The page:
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Fidelity sets aside £3m to cover DC pension error

Fidelity set aside £3 million to cover costs associated with an administrative error in its DC pension business.

Fidelity sets aside £3m to cover DC pension error

Fidelity has set aside £3 million to cover costs connected to a processing error in its defined contribution (DC) pension business.

The error was identified in the financial year ending 30 June 2016 and revealed in financial statements for FIL Holdings (UK) Limited, which were filed at Companies House in January.

According to the financial statements Fidelity has put aside a provision of £3 million to cover 'potential remediation' and the cost of correcting an error in its DC pension business. 

The statements add that the error 'impacts a small percentage of the overall client base'.

A spokesman for Fidelity said the error related to historic issues surrounding DC schemes when they were set up.

'We have identified an administrative issue relating to the historic set up of a small percentage of our DC pension scheme client base (trustees/employers). In the majority of affected cases this will involve correcting some information and will have no impact nor involve any administrative impact on DC scheme members,' he said. 

'The provision in our accounts is for the cost of the work necessary to ensure this has been looked into and corrected. In the minority of cases, where it is found to be necessary, we would look to compensate.'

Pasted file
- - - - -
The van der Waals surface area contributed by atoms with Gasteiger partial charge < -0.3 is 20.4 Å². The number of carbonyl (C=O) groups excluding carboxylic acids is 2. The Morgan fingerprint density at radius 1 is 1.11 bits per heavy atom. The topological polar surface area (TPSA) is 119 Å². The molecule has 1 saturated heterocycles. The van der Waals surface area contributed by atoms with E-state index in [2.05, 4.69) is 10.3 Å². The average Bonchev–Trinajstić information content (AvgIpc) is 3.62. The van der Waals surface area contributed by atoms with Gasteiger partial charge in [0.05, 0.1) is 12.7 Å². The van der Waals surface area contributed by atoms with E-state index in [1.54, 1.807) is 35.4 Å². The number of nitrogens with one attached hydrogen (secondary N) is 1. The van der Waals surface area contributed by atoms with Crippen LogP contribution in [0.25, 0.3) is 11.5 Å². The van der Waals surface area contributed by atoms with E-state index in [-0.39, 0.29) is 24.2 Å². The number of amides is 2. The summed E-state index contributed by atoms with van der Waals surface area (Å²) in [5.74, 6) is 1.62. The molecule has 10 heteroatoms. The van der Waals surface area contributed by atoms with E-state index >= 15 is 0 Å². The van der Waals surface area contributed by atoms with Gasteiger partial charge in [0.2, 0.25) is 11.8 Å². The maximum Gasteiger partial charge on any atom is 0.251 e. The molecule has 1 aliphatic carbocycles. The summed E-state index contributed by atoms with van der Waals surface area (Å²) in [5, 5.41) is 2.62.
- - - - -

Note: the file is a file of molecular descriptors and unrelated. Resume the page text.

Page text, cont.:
The £3 million provision did not make a dent in Fidelity's profits in the financial year ending 30 June 2016, as FIL Holdings recorded a pre-tax profit of £40.3 million compared to £27.5 million in the previous year. 

This increase was due largely to a rise in income from investment management fees as a result of assets under management increasing 18%. FIL Holdings received £472 million from investment management fees in the year ending 30 June 2016, compared to £469 million in the previous year.

It also received £74.5 million from service and platform fees in 2016, more than double the £29.7 million it received in 2015. 

This was offset by a fall in distribution revenue from £238.7 million in 2015 to £136.6 million last year. 

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